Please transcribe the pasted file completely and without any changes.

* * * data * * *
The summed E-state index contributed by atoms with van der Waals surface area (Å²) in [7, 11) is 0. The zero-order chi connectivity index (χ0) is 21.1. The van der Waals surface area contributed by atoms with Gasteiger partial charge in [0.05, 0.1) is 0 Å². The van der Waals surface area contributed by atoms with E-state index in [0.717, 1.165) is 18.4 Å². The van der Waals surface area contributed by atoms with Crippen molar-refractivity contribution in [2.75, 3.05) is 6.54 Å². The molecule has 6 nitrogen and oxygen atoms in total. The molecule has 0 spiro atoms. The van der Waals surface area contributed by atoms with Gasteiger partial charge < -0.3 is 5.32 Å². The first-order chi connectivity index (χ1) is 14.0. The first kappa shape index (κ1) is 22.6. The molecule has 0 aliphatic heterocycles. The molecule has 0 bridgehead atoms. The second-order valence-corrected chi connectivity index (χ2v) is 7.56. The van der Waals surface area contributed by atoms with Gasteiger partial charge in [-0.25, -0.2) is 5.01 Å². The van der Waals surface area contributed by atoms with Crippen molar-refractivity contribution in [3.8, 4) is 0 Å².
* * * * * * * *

The summed E-state index contributed by atoms with van der Waals surface area (Å²) in [7, 11) is 0. The zero-order chi connectivity index (χ0) is 21.1. The van der Waals surface area contributed by atoms with Gasteiger partial charge in [0.05, 0.1) is 0 Å². The van der Waals surface area contributed by atoms with E-state index in [0.717, 1.165) is 18.4 Å². The van der Waals surface area contributed by atoms with Crippen molar-refractivity contribution in [2.75, 3.05) is 6.54 Å². The molecule has 6 nitrogen and oxygen atoms in total. The molecule has 0 spiro atoms. The van der Waals surface area contributed by atoms with Gasteiger partial charge < -0.3 is 5.32 Å². The first-order chi connectivity index (χ1) is 14.0. The first kappa shape index (κ1) is 22.6. The molecule has 0 aliphatic heterocycles. The molecule has 0 bridgehead atoms. The second-order valence-corrected chi connectivity index (χ2v) is 7.56. The van der Waals surface area contributed by atoms with Gasteiger partial charge in [-0.25, -0.2) is 5.01 Å². The van der Waals surface area contributed by atoms with Crippen molar-refractivity contribution in [3.8, 4) is 0 Å².